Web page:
Getting started with sales management: Everything you need to know
First-time sales manager? Use this comprehensive guide to sales management to get the most out of your reps.
Published November 20, 2020
Last updated May 28, 2021
When it comes to growing your business, your salesforce represents the tip of the spear. And sales managers—well, they’re the folks making sure the spears are all sharp and pointing in the same direction.
If you’re new to sales management, you’ll likely feel a lot more comfortable pointing your team in the right direction once you understand everything the role entails, how it fits into an organization, and what you can do to make it all feel a bit less challenging.
What is sales management?
Sales management is the art of supervising sales representatives and guiding sales processes designed to close more deals.
The term “sales management” actually sells the job short. Most sales managers are in charge of managing at least three separate components...
Hiring, training, coaching, and regularly monitoring and helping your sales reps.
Building and maintaining a standardized sales process with clear steps and objectives your reps can follow.
Overseeing opportunities and shepherding them from prospecting to close; analyzing wins and losses to pull insights and conduct forecasting.
Of course, all three aspects are connected. Setting standardized sales processes helps you manage a unified and productive team that’s able to close more sales. It’s critical that you stay invested in each component of sales management without losing sight of the overarching goal.
Why is sales management important?
Sales managers are instrumental in getting all of their reps aligned on a common sales process. Managers can implement specific sales methodologies, like MEDDIC and MEDDPIC, which give reps a shared framework for understanding and gauging opportunities. They can also spearhead certain sales management strategies, such as the agile methodology, to make their team more efficient at converting sales.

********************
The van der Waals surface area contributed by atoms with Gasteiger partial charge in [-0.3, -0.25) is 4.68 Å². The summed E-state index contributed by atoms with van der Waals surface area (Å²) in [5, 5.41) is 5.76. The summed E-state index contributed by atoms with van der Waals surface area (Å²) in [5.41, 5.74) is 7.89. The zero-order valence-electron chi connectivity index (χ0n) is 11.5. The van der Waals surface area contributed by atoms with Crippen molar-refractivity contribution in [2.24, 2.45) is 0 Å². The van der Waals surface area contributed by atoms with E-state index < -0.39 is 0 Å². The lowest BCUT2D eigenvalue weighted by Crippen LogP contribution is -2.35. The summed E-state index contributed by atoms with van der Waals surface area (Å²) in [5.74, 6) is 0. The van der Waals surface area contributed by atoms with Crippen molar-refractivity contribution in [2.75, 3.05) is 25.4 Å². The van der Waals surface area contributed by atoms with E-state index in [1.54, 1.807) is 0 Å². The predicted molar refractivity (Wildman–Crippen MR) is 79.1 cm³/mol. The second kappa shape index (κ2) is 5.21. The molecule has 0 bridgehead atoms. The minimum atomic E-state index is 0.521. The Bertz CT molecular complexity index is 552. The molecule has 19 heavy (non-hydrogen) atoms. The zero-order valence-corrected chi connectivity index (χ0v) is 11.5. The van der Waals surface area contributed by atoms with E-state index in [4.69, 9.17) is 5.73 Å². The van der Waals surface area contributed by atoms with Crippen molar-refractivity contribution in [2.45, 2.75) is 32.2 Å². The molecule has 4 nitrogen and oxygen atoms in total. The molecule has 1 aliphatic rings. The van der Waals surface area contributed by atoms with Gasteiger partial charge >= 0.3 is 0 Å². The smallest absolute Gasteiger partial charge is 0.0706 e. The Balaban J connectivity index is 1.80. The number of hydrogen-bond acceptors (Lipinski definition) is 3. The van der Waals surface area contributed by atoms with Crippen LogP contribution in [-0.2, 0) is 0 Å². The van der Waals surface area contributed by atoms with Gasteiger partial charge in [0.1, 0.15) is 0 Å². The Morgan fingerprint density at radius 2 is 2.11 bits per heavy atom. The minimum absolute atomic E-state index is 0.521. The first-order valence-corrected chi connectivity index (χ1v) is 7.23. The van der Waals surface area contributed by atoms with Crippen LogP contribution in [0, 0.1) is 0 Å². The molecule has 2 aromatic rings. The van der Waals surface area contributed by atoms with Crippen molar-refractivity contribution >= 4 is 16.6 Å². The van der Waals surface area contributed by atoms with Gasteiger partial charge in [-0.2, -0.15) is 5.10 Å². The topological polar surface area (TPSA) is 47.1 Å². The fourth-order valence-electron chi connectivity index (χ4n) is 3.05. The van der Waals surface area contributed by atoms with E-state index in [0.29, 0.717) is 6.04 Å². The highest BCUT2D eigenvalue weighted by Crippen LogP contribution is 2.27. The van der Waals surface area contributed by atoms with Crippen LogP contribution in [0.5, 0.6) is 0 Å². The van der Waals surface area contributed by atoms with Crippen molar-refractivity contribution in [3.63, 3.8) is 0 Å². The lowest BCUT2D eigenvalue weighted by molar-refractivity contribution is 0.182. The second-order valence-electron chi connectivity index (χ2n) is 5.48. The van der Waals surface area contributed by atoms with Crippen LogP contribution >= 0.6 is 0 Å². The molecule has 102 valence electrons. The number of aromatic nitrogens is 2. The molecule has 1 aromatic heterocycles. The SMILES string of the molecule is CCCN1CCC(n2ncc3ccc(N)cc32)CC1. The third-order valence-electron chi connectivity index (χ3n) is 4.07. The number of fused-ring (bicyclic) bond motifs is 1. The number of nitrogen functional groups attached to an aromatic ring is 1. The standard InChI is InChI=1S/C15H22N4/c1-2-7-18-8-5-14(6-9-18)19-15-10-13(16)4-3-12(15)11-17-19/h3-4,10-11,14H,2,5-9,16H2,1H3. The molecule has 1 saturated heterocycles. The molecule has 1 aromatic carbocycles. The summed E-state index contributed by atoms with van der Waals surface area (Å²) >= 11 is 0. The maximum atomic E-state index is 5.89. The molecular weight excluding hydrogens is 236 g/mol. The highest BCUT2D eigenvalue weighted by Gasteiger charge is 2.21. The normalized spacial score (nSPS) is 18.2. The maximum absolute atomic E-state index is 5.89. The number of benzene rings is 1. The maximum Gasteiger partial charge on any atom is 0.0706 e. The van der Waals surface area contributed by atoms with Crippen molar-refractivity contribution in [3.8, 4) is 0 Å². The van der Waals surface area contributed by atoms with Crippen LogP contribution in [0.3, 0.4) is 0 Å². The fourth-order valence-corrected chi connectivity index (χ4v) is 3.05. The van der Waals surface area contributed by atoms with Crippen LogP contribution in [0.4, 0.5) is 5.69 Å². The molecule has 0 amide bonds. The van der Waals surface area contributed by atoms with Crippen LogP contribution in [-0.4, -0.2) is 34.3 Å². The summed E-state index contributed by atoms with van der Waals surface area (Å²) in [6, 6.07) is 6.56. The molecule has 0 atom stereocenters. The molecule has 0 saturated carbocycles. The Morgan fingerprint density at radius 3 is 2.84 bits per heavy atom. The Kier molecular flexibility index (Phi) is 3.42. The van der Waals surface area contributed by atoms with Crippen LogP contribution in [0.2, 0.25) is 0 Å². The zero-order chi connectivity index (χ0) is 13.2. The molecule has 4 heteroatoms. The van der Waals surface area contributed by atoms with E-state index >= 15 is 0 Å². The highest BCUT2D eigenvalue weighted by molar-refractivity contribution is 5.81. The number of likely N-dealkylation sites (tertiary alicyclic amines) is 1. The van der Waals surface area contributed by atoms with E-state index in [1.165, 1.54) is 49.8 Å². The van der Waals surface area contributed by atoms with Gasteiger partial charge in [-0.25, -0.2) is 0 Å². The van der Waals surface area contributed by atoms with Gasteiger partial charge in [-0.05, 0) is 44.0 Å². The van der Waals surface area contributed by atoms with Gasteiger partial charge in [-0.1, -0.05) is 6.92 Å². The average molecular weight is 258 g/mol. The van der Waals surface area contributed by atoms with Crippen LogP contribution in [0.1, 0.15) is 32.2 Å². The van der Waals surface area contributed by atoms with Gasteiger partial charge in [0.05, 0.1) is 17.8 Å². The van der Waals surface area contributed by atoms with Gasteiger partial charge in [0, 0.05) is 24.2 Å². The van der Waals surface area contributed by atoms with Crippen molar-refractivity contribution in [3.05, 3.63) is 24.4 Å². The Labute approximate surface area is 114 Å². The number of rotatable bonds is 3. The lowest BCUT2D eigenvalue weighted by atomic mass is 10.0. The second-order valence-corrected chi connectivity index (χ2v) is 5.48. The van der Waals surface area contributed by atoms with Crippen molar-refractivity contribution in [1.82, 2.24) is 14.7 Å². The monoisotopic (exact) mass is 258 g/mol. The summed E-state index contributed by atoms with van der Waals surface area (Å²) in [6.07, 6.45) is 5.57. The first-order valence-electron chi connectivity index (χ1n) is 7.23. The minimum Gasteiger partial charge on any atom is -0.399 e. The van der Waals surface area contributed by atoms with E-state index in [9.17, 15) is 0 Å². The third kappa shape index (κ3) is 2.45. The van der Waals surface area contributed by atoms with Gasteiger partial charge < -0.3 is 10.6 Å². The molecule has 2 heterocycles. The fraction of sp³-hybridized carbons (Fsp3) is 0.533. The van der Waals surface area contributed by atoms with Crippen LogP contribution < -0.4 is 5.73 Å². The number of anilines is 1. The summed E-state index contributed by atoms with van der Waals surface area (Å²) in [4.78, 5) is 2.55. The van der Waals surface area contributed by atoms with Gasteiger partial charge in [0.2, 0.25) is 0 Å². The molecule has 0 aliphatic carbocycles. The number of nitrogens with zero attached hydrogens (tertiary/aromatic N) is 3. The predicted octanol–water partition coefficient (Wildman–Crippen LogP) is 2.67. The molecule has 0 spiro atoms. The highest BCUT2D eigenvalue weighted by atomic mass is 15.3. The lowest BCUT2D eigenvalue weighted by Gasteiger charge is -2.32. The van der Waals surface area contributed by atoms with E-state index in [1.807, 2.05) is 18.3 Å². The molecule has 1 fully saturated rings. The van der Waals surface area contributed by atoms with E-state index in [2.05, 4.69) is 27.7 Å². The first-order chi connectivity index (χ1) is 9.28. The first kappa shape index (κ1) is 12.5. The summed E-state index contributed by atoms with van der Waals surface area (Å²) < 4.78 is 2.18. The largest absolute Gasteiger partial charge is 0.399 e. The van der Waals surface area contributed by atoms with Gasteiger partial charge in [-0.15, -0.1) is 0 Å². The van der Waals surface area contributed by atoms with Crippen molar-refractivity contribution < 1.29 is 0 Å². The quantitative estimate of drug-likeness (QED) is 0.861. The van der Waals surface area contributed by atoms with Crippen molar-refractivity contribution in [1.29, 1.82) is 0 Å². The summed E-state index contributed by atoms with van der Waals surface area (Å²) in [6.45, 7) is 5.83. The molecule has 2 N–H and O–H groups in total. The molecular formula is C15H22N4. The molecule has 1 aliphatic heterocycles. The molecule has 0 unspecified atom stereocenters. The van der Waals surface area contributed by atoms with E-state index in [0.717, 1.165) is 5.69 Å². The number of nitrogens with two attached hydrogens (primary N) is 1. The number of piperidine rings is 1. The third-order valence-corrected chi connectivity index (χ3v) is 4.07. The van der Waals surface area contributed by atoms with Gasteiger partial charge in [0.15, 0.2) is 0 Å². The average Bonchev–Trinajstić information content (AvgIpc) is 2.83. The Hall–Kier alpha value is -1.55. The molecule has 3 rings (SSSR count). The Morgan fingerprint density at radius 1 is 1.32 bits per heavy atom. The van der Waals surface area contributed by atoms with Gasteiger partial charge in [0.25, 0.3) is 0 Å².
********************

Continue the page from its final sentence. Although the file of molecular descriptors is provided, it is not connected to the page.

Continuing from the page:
Aside from revenue growth, sales managers serve a critical role in the hierarchy of an organization. Most act as a bridge between their reps and the company’s higher-ups, such as directors and executives.
It’s a messenger role that goes both ways. Sales managers can rally reps behind leadership’s objectives and initiatives, from new revenue goals to product launches. They can also take all of the customer feedback that reps receive and pass that perspective on to leadership.
Sales managers also help create more sales managers. Most start out as reps, receive mentorship from a sales manager, and eventually level up. Once a rep becomes a manager, they can offer the same guidance to their team members.
Learn more: What to look for when hiring sales reps
What are the core responsibilities of sales team management?
Sales managers are expected to empower their reps in a variety of ways. Keeping a team focused and on task is a big part of the day-to-day. At the same time, managers need to nurture reps at each stage of their development, from fresh-faced new hires to aspiring sales managers themselves.
Getting new reps familiar with their own roles and responsibilities is a huge part of sales management. The onboarding process should include information about your products and customers, the sales process your team follows, and the technologies they use.
It’s not just newbies that can benefit from your experience and advice. You should be able to help all sales reps improve their performance. Provide regular feedback, mentoring, and tutorials on new processes and tech.
Make sure everyone’s doing their job—and doing it well. Track the performance of your reps by looking at key metrics that indicate success and show they’re adhering to your sales process.